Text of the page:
An adroit point which I tried to champion when my eMac failed after 18 months, and I learned that many many Apple customers, who purchased the eMac as their first ever Apple computer, were all having absolutely disgraceful experiences with Apple. If they had coughed up another $500 for the iMac, which suffered the same failing, they’d have been covered. But it took Apple more than 6 months to announce a Repair Program for a fault they’d known about DURING the sale of the faulty eMacs.
Apple is always like this with me but then as they should be… When you’re good to them they’re good to you.
PowerMac G4 Gigabit Ethernet.
Power Mac G5
13" Macbook Aluminum
13" Macbook Pro x 2
My small list of products purchased over the years should lead to some sort of recognition.
So more to my saga from the other day with the iPhone 6.
After the screen replacement, I started noticing that the home button wasn’t always responding and TouchID was very very sensitive, often for a single tap it would do the ‘double tap, screen drop’ thing.
Took it to the store on Friday. Was told that there was a very slight bend (iPhone 6 has been in an Apple Leather Case since day 1) and the new screen was dead straight and thus the home button was slightly lifted and they could only offer a refurb at my expense. His solution was to turn off “Reachability” so that it doesn’t respond to the double TouchID tap.
The rep was totally unwilling to even explain how a $1,000 device bends from normal usage (ie. putting in pocket!) and was incredibly rude, unhelpful and condescending…
Not sure what to do now, thinking I might try calling Apple Support again?
Utterly disappointed from Apple. The Genius Bar used to be really great, but these two experiences have soured things a little
Escalate it/make a fuss. When I got stuffed around with my MacBook in 2015 I just had to be persistent. I was firm but polite, regardless of how rude the Apple Store was.
I agree with Oldmacs. Not literally make a fuss, but calmly explain why this response was ridiculous and unacceptable. More helpful still if you can do a bit of lawyering. One of the ways I avoid a second “no” is to explain, in detail, why I firmly believe that coverage in this case is warranted, and why any reasonable individual would. One assumes, of course, that you actually believe it. I have never asked for service I didn’t firmly believe I was owed.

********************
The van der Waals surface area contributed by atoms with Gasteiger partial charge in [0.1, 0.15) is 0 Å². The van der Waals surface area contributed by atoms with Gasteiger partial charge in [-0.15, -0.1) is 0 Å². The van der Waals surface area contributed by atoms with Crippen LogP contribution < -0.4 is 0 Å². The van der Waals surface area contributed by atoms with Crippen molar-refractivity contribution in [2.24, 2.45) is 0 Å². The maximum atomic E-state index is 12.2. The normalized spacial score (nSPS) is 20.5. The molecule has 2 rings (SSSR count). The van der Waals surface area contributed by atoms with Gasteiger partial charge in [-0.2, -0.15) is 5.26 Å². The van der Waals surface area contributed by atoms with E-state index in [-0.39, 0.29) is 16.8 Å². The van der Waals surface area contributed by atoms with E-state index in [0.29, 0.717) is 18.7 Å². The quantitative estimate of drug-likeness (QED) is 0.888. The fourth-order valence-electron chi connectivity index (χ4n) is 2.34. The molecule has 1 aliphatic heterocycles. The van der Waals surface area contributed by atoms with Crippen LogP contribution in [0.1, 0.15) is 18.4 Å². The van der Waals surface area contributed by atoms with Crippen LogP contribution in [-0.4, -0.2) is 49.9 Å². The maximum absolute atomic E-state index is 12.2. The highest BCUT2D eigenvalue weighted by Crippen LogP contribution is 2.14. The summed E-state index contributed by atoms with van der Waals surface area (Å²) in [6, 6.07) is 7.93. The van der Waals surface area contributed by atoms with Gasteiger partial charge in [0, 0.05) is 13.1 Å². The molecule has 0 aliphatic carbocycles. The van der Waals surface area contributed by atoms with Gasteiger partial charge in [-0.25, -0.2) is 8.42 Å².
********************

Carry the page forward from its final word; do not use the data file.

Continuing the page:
Yeah sorry - making a fuss is maybe not the best description, but ensure you don’t get palmed off, be persistent.
Sometimes it doesn’t work talking to the first rep. You have to find someone else that is more willing to hear your cause. Also explaining your cause clearly helps as has been stated above even if it means reiterating what you just said.
I literally got an iPhone replaced out of warranty that had previously had its screen replaced and half its parts missing. Replaced with an out of warranty repair unit and 1 year of Apple care just by doing a bit of badgering.
Yeah in hindsight I shoulda done that. Will go back and try again…
To close the loop, I called back Apple Support. They were excellent. A replacement iPhone is on its way to me right now. They said the store was out of line and the phone should have been repaired. I sent them some photos and they could see the issue with the home button and also agreed there was no bend.
Hopefully some constructive feedback makes its way to Apple Chermside.
Any idea which genius it was at all? I’ve had one or two there that’ve been a bit funny too.
Nope I don’t think they even said?? But I may have missed it.
The last guy I dealt with there was Sheldon, but the staff turnover rate is so high it doesn’t even begin to matter who you’re dealing with. There’s a strong probability you’ll never see them there again. The only reason I remember names like that is because of links to other things, such as Big Bang Theory. I once dealt with a Mustafa there also (Lion King.) That’s pretty much the only reason I remember names.
They actually do have some long standing staff members there. I have a good memory for names and faces.
From The Sizzle today.
I’m six of one half a dozen of the other. I recently had a third party repaired phone replaced. I could probably badger apple about this over the phone to get the repair fee refunded but I’m not sure if I’ll just end up in another circular argument.
You can’t tell without trying it out though. I might give them a call tomorrow.